I had planned an early morning bike ride as the start to my Fourth of July. Not because of its patriotic implications but rather because if one is inclined to ride a bike in southern Kansas on the Fourth of July, early morning is probably going to be the best time to do it. As it turned out, the temperature was in the low seventies and there was almost no wind. Very nice. I did my fifteen miles and made it back before eight o’clock.
As follow up to my ride, I planned to work on the deck, which sits on the east side of our house. If one is going to work on a deck in southern Kansas on the Fourth of July, the early morning hours are a good choice. Lets you take advantage of the neighbors’ tall trees. It being early morning and a holiday, I thought it might be best to hold off on using any of the more aggressive power tools. So I spent some time caulking, then laying boards in place. After that, I did some measuring and layout for the support posts for a planned extension of the deck. While I was doing that, I heard one of the neighbors start up his lawnmower.
As a matter of fact, I heard him start his lawn mower about a dozen times in the next several minutes. After he was finally able to keep it running, I figured my power saw would not make any excessive contribution to the ten o’clock assault on serenity.
After a couple hours of more work on the deck, I thought it was time for a lunch break. During the lunch break, I decided it was time to check for possible communications on my cell phone. I found a message from one of my church members asking if I could possibly help with her grandmother’s funeral. That evening at six o’clock. Of course I could!
And so, after a run to Lowe’s in Ponca City to get more material and after digging six more post holes and after a very needed shower, I headed out to Geuda Springs for a graveside service.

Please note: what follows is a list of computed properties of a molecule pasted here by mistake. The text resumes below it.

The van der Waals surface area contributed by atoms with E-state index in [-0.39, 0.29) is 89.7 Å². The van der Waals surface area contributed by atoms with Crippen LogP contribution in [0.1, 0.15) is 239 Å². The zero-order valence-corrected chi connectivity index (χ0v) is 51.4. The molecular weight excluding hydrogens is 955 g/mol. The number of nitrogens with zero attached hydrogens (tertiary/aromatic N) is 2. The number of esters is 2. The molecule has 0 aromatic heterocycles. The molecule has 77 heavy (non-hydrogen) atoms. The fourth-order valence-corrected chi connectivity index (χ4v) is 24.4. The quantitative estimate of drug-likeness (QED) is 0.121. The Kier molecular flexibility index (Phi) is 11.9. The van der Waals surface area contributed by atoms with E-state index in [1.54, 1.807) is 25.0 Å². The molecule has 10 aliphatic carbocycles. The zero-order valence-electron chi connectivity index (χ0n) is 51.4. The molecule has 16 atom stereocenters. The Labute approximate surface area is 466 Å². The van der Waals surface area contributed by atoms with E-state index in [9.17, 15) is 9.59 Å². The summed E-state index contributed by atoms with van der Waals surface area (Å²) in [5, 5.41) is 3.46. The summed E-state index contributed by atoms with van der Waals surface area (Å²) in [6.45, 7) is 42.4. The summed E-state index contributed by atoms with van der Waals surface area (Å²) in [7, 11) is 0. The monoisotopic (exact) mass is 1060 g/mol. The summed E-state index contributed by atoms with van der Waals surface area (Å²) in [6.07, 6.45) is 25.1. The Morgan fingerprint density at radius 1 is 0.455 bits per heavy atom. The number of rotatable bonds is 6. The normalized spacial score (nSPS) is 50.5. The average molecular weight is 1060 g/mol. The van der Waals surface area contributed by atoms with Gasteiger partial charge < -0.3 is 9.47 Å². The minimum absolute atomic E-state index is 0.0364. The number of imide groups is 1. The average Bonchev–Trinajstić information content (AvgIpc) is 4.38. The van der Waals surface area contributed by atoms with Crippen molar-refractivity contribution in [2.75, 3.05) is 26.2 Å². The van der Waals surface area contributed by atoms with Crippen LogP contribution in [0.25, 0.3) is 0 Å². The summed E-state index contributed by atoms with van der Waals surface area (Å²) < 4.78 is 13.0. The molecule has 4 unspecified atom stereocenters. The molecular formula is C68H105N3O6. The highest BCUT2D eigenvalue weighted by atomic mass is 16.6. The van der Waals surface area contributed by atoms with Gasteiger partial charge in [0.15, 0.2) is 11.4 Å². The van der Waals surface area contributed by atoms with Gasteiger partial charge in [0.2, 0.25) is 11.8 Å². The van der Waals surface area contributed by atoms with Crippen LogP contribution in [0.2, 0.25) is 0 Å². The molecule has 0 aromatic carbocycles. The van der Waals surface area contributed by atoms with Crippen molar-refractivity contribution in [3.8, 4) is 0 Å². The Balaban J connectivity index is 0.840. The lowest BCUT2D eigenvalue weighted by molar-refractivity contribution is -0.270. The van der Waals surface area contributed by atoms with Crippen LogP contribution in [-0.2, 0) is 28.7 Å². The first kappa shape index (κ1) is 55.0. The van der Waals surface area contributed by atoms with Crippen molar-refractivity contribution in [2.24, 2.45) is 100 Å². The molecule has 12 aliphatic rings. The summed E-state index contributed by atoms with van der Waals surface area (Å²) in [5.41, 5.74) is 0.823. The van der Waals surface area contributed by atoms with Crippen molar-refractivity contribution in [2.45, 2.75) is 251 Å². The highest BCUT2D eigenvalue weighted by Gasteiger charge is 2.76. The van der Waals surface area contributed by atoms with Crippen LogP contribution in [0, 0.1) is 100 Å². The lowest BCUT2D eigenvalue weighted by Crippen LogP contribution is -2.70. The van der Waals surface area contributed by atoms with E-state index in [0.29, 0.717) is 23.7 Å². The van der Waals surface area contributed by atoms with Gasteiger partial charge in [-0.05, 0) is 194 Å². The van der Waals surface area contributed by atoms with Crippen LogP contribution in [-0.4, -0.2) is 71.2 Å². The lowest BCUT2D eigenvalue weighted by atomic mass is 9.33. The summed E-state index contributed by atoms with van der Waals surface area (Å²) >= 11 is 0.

The temperature held steady in the low nineties, and a light breeze eased in from the south. A thin line of hardwood trees stretched along the west edge of the country cemetery. With the shade not quite reaching the gravesite, I joined sixty or seventy relatives and friends to help commemorate the seventy-seven years that Grandma Billie had spent on this earth.
I spoke very briefly about the comfort of faith and then talked about how she enjoyed country music, line dancing, going to concerts, and traveling around the country. In honor of her love of country music and the long life she had lived, I played my guitar and sang “Song of the Violin.” Billie had also loved shopping for clothes and shoes, and going to anything that involved the kids and grandkids: baseball games, softball games, basketball games, school events and such. She especially loved wearing dangling earrings and her family especially loved her cooking. One grandson spoke fondly of chicken dinners and ice cream treats in the freezer.
Surrounded by miles of corn and soybeans and recently cut fields of wheat, we shared grief and celebration. Some shared the comfort of faith; all shared the connection of a single life that had now passed. Cousins visited with one another in the shade, a few folks reminisced about former days and great-grandkids chased each other through the cemetery.
In a little while, folks began leaving, rolling slowly out the lane of the cemetery and turning west onto the gravel road that led over toward the paved road back to town. As the summer sun sagged a bit lower in the sky, a small cloud rose behind each car, a funnel of dust marking each passing and then settling back onto the grass and rocks. Until stirred by the next passing.